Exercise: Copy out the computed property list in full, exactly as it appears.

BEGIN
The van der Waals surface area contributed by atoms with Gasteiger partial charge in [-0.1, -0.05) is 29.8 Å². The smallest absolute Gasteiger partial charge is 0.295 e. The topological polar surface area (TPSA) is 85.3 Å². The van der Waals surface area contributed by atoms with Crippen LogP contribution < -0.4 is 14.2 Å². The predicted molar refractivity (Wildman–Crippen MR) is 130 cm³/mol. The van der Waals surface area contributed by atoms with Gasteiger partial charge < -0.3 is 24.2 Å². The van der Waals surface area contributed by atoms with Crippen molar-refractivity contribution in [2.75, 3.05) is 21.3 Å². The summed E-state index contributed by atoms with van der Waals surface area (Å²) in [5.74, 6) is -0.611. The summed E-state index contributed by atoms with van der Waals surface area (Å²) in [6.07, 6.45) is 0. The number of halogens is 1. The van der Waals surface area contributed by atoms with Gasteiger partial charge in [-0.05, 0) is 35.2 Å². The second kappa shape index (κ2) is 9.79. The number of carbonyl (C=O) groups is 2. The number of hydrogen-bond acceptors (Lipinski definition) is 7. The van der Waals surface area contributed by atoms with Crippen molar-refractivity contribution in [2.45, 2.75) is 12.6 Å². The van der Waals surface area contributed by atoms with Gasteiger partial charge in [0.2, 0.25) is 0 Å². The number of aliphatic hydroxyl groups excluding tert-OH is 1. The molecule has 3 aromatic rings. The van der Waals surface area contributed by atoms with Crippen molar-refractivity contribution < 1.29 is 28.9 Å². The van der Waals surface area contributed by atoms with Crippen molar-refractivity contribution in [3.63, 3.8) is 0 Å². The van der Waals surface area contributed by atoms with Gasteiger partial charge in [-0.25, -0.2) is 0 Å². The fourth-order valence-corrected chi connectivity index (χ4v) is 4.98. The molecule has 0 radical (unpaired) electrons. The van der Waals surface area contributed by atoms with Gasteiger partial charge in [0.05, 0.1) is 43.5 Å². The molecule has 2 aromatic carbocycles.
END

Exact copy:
The van der Waals surface area contributed by atoms with Gasteiger partial charge in [-0.1, -0.05) is 29.8 Å². The smallest absolute Gasteiger partial charge is 0.295 e. The topological polar surface area (TPSA) is 85.3 Å². The van der Waals surface area contributed by atoms with Crippen LogP contribution < -0.4 is 14.2 Å². The predicted molar refractivity (Wildman–Crippen MR) is 130 cm³/mol. The van der Waals surface area contributed by atoms with Gasteiger partial charge < -0.3 is 24.2 Å². The van der Waals surface area contributed by atoms with Crippen molar-refractivity contribution in [2.75, 3.05) is 21.3 Å². The summed E-state index contributed by atoms with van der Waals surface area (Å²) in [5.74, 6) is -0.611. The summed E-state index contributed by atoms with van der Waals surface area (Å²) in [6.07, 6.45) is 0. The number of halogens is 1. The van der Waals surface area contributed by atoms with Gasteiger partial charge in [-0.05, 0) is 35.2 Å². The second kappa shape index (κ2) is 9.79. The number of carbonyl (C=O) groups is 2. The number of hydrogen-bond acceptors (Lipinski definition) is 7. The van der Waals surface area contributed by atoms with Crippen molar-refractivity contribution in [2.45, 2.75) is 12.6 Å². The van der Waals surface area contributed by atoms with Gasteiger partial charge in [0.2, 0.25) is 0 Å². The number of aliphatic hydroxyl groups excluding tert-OH is 1. The molecule has 3 aromatic rings. The van der Waals surface area contributed by atoms with Crippen molar-refractivity contribution < 1.29 is 28.9 Å². The van der Waals surface area contributed by atoms with Crippen molar-refractivity contribution in [3.63, 3.8) is 0 Å². The van der Waals surface area contributed by atoms with Gasteiger partial charge in [-0.25, -0.2) is 0 Å². The fourth-order valence-corrected chi connectivity index (χ4v) is 4.98. The molecule has 0 radical (unpaired) electrons. The van der Waals surface area contributed by atoms with Gasteiger partial charge in [0.05, 0.1) is 43.5 Å². The molecule has 2 aromatic carbocycles.